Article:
We followed the Snyk recommendations. We built a container that takes the Snyk service, and we run that in our build-pipeline. It dropped in very easily because of the way we were already operating.

In terms of developer adoption, we had to mandate it. So everybody uses it. It's built into all the pipelines. Generally, it's pretty good. The engineering team has 17 people and pretty much everybody is using Snyk as part of that. I don't think security is necessarily at the forefront of everybody's minds, and we're working on that. Snyk has helped.

We have a very complex infrastructure so the only challenge with Snyk is that it tells us a lot of information. They're pretty good at managing that, but you still have to take action. It's very good for knowing things, but it's also pretty good at being able to work out how to focus your attention.

That volume of information, where you get lots of things that are not important or not critical, tends to create a little bit of "blindness" to things. We're used to Snyk tests failing, alerting us to things that we're choosing to ignore at that moment because they're not fixable. That's one of the interesting challenges, to turn it into actionable information.

What was our ROI?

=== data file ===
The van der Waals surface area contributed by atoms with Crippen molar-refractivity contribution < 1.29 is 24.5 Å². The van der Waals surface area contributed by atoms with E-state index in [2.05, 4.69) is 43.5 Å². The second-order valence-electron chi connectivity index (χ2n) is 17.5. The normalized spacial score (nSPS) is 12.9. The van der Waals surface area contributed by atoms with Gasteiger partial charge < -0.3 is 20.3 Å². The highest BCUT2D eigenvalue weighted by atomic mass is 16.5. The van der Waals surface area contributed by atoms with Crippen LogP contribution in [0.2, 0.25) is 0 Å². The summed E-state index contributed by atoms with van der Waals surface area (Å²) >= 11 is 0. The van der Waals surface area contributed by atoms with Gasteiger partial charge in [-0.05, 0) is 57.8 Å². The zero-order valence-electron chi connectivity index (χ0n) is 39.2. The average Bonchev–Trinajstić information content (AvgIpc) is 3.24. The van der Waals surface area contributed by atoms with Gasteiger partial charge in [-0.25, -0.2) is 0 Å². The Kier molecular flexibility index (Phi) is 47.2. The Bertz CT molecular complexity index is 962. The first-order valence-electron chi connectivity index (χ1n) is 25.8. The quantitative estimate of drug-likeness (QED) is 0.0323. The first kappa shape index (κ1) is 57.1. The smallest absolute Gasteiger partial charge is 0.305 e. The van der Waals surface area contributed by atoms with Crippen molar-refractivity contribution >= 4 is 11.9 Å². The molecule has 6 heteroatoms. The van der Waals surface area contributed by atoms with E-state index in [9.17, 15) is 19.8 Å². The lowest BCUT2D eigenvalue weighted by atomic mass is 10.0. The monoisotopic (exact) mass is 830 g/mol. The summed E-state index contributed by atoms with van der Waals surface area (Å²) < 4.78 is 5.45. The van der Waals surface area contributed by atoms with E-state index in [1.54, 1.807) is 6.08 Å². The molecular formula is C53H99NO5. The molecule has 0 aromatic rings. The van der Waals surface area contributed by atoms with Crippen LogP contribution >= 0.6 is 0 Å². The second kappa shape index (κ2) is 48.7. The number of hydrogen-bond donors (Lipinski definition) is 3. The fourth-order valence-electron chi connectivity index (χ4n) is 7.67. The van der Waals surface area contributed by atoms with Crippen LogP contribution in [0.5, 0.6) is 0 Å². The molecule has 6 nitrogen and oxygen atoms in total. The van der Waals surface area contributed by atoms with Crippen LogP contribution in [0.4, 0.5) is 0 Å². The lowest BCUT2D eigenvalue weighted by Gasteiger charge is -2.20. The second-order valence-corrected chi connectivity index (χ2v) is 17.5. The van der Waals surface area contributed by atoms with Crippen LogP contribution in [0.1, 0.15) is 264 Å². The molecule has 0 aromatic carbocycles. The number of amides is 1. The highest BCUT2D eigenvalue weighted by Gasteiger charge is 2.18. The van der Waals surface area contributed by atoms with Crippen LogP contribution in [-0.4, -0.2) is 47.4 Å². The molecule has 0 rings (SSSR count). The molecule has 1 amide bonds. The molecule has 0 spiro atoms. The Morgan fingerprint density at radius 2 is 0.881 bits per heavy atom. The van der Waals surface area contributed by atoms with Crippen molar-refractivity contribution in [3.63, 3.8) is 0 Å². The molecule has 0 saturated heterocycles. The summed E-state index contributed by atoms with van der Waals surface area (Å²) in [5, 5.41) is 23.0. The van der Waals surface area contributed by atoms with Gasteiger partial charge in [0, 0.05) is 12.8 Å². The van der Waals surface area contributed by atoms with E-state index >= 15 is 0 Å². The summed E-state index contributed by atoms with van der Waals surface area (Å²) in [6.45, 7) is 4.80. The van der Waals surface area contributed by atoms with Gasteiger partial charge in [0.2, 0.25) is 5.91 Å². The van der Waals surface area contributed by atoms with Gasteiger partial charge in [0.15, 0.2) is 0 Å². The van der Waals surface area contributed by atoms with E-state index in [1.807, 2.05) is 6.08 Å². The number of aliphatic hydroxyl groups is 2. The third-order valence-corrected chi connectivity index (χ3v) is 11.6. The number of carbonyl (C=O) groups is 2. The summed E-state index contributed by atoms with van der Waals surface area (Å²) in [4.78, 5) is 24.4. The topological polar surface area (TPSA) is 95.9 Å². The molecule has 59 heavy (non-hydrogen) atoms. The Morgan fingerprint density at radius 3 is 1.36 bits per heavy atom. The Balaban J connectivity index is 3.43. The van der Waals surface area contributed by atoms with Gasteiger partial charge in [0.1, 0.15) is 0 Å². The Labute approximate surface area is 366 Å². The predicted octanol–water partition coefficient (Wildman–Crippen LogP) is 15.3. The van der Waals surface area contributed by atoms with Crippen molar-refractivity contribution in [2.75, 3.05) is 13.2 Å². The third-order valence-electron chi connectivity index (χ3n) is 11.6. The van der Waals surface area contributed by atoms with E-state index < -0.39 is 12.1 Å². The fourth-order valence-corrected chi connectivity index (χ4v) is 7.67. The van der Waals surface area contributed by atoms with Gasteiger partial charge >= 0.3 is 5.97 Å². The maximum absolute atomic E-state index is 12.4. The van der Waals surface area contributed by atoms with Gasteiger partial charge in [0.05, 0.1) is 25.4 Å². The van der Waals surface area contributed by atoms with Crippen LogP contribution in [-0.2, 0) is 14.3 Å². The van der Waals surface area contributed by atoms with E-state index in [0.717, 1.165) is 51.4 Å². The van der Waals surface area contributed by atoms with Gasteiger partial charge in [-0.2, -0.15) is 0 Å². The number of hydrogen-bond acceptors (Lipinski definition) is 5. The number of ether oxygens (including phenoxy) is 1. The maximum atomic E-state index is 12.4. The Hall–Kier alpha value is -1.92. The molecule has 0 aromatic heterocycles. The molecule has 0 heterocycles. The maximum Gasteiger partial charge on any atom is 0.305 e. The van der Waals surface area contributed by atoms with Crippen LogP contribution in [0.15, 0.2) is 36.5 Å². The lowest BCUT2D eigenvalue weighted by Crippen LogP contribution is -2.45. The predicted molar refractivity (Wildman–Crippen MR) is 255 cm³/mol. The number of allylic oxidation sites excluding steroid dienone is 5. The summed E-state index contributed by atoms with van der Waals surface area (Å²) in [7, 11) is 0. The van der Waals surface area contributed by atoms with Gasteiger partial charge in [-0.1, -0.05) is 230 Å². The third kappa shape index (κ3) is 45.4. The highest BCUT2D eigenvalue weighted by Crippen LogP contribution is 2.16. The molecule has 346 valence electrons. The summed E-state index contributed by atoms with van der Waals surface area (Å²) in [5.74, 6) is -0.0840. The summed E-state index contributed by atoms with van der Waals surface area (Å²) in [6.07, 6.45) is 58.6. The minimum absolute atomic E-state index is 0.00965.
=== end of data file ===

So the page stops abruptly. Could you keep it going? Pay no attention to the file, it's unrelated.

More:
We had a lot of information security audits and we found that Snyk enabled sales because they weren't being blocked by InfoSec issues. That means that it probably paid for itself with the first customer deal that we were able to sign. We were able to show them that we had Snyk up and working really quickly, which was great. 

In terms of other metrics, it's slightly harder to measure, because it's allowing us to prevent problems before they become issues. But from a commercial engagement point of view, it was well worth it, very quickly.

What's my experience with pricing, setup cost, and licensing?

It's good value. That's the primary thing. It's not cheap-cheap, but it's good value. We managed to build a package of features that we were able to live with, in negotiation, and that worked really well. We did a mix and match. We got single sign-on and some of the other things.

The Kubernetes, the container service, versus the source-code service, for us, as a cloud deployment, was well worth it. The ability there has been really useful, but that's clearly an extra cost.

Which other solutions did I evaluate?